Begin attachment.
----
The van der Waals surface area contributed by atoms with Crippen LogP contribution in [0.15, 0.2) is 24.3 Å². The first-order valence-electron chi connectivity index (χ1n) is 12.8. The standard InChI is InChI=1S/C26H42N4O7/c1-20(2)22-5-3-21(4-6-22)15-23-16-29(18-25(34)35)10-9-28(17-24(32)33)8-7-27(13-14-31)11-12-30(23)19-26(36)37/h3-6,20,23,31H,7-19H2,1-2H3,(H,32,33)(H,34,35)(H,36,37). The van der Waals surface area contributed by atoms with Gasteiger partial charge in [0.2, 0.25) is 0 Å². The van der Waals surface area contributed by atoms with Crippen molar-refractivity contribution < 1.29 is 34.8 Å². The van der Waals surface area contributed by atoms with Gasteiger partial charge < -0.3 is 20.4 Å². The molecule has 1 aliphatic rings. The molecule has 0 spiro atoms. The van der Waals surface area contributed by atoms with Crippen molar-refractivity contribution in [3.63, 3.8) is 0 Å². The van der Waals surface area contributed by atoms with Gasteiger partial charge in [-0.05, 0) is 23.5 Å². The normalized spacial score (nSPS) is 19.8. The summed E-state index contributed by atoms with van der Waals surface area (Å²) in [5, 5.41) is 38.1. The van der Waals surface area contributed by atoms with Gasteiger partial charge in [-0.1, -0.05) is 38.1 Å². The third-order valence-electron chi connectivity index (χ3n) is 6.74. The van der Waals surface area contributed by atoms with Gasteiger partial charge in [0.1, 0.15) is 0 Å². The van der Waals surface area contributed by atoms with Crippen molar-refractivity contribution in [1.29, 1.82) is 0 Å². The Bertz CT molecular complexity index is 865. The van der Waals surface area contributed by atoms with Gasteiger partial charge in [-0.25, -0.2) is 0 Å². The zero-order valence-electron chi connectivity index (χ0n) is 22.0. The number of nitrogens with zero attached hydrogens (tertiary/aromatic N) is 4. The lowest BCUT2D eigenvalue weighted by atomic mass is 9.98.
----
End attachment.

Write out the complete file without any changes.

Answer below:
The van der Waals surface area contributed by atoms with Crippen LogP contribution in [0.15, 0.2) is 24.3 Å². The first-order valence-electron chi connectivity index (χ1n) is 12.8. The standard InChI is InChI=1S/C26H42N4O7/c1-20(2)22-5-3-21(4-6-22)15-23-16-29(18-25(34)35)10-9-28(17-24(32)33)8-7-27(13-14-31)11-12-30(23)19-26(36)37/h3-6,20,23,31H,7-19H2,1-2H3,(H,32,33)(H,34,35)(H,36,37). The van der Waals surface area contributed by atoms with Gasteiger partial charge in [0.2, 0.25) is 0 Å². The van der Waals surface area contributed by atoms with Crippen molar-refractivity contribution < 1.29 is 34.8 Å². The van der Waals surface area contributed by atoms with Gasteiger partial charge < -0.3 is 20.4 Å². The molecule has 1 aliphatic rings. The molecule has 0 spiro atoms. The van der Waals surface area contributed by atoms with Crippen molar-refractivity contribution in [3.63, 3.8) is 0 Å². The van der Waals surface area contributed by atoms with Gasteiger partial charge in [-0.05, 0) is 23.5 Å². The normalized spacial score (nSPS) is 19.8. The summed E-state index contributed by atoms with van der Waals surface area (Å²) in [5, 5.41) is 38.1. The van der Waals surface area contributed by atoms with Gasteiger partial charge in [-0.1, -0.05) is 38.1 Å². The third-order valence-electron chi connectivity index (χ3n) is 6.74. The van der Waals surface area contributed by atoms with Gasteiger partial charge in [0.1, 0.15) is 0 Å². The van der Waals surface area contributed by atoms with Crippen molar-refractivity contribution in [1.29, 1.82) is 0 Å². The Bertz CT molecular complexity index is 865. The van der Waals surface area contributed by atoms with Gasteiger partial charge in [-0.25, -0.2) is 0 Å². The zero-order valence-electron chi connectivity index (χ0n) is 22.0. The number of nitrogens with zero attached hydrogens (tertiary/aromatic N) is 4. The lowest BCUT2D eigenvalue weighted by atomic mass is 9.98.